A Past Year This Time

It is difficult to make sense of time passing when I am not writing the events down, jotting it somewhere, may be just in an attempt to blog relevantly again. Adulting is realizing badly that you won't have time to write unless you make time for it actively, consciously. And it had taken a backseat for me for the past few months - from September last year till now, to be precise. 

September Cherry had come. We three had a lot of fun exploring Chikmagalur : peeking into the temples of Halebeedu enroute, drenching ourselves on the short trek to a peak, and frolicking alongside a beautiful lake surrounded by fog covered luscious green mountains. We went to high energy twisty adrenaline rushing rides in Wonderla, spent hours dipped in the pools, waves, the joyrides and the fun and excitement of being half submerged in water and having buckets and buckets being poured over, oh the thrill of it, was my very first experience, soon to become an addiction with water- pools, sea beach frolicking, and what not.

October was home - Bhubaneshwar and then Keonjhar, my parents visiting my in laws. It was so much fun. I enjoyed the get together wholesomely. We went to KainJhara. 

And went on a trip to Khiching temple with family. It was fun. Life at Keonjhar is happening. I can start to visualize myself wanting this life in the long run, may be many years in the future. We went to Salapada also, to uncle's place, met all the sisters, attended the ring ceremony and it was a fun bus ride, me wearing salwar suit.

November was Diwali and the onset of Kartika masa, the avoidance of onion and garlic and every non-vegetarian food, bada osa - panchuka - kartika purnima - visiting temples in the morning - the chalk patterns near the tulsi tree, colorful designs, the boita bandana and danga bhasani.

Then came Margasira masa, prathamastami, I went to Bhubaneswar, met with my friends Sagarika, Arpita and Sonam. December was Prateek's engagement, the bus ride back home to Keonjhar and us planning our way back to Bangalore.

December the farm bhoji - the yummy chicken pakoda (wow it tasted like heaven in my mouth, the taste still lingers). I want to try making that some day here at Bangalore. Loved the farm. It was so beautiful a place, so many memories of a single day, so much fun with family. I tried climbing a tree - a first of the many firsts in my life since I became a part of this amazing family. We tracked the elephant footprints, and waded our way through the bushes.

Went to Goa for the new year, didn't upload posts in the social media. We rode on scooty, miles and miles exploring churches, hopping from one beach to another, eating exotic items on menu, trying goan fish fry, and downing cups of coffee, and walking in the sea waters. This was South Goa. The sea side cottages so alluring, and tourists though sparse than expected from all over the country, the roads winding, curving up and down through the mountains beside the Arabian Sea. We watched the sunrise from amidst the sea on a speedboat and the sunset from the beach. The waters were so magnanimous and never-ending and so were the mountains, the rocks amidst the waters, the several beaches, the wonders of low tides that disappeared once the moon rose the tides high. The beauty of the Cape Goa Restaurant near Cabo de Rama fort, the ruins of old goan fort - a story of Portuguese war and a win - rich in history. His stories made them so much more interesting. The bluest waters juxtaposed with the equally blue sky. And a few rocks protruding and a few ships lining the horizon. Loved the scene. Captured them well. Next time to North Goa, with friends or more company and may be another to South Goa with family. Have vindaloo, cafreal, xacutti and kingfish rawa fry.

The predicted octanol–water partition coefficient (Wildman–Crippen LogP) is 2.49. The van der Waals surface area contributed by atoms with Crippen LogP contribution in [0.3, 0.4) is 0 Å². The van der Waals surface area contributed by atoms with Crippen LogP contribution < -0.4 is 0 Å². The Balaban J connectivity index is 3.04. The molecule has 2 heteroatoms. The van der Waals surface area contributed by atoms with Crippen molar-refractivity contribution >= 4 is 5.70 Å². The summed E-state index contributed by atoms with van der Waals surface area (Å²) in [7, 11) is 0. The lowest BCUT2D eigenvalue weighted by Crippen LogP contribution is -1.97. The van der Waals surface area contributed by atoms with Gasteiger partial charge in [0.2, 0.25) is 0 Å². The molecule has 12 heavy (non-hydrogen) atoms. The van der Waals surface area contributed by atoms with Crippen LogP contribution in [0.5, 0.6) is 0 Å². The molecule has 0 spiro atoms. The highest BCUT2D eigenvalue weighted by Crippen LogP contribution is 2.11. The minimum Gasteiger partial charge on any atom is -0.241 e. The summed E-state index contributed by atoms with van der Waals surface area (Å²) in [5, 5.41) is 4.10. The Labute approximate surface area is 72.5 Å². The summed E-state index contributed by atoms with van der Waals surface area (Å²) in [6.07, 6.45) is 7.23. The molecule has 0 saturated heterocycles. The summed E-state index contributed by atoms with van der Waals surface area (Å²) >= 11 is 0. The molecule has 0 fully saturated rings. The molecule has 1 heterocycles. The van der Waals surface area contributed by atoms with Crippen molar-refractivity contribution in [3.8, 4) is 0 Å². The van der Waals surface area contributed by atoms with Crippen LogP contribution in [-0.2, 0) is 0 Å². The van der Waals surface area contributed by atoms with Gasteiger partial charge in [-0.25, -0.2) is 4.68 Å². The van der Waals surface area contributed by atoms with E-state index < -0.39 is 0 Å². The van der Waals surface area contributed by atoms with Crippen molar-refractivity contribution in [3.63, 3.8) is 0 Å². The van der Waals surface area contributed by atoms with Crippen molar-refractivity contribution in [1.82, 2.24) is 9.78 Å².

This post is a part of Blogchatter Half Marathon 2023 


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Queeristan by Parmesh Sahani

  Queeristan (Amazon Link) Thanks to Audible Free Trial I listened to this amazing non-fiction on LGBTQ inclusion in Indian workplaces. Author Parmesh Sahani identifies as gay Indian, working closely with Godrej higher management and employees for years to create an inclusive workplace, both legally and in spirit. This book is a result of those years of experience, research, collaboration with individuals from difference spectrum of the society and organizations who has successfully transitioned into a queer friendly one.   Indian history is inclusive. From the Khajuraho temple architectures, to Konark to the Rig Veda, there is existing proofs even 2000 years ago of Indian inclusiveness of queer. It’s the draconian British law that criminalised it, which was scraped in 2009, came into effect once again following a sad judgement in 2013 and eventually was scraped off for good in 2018. I am in awe of the lawyers who fought this legal battle- colleagues and partners – Arundhati Katju

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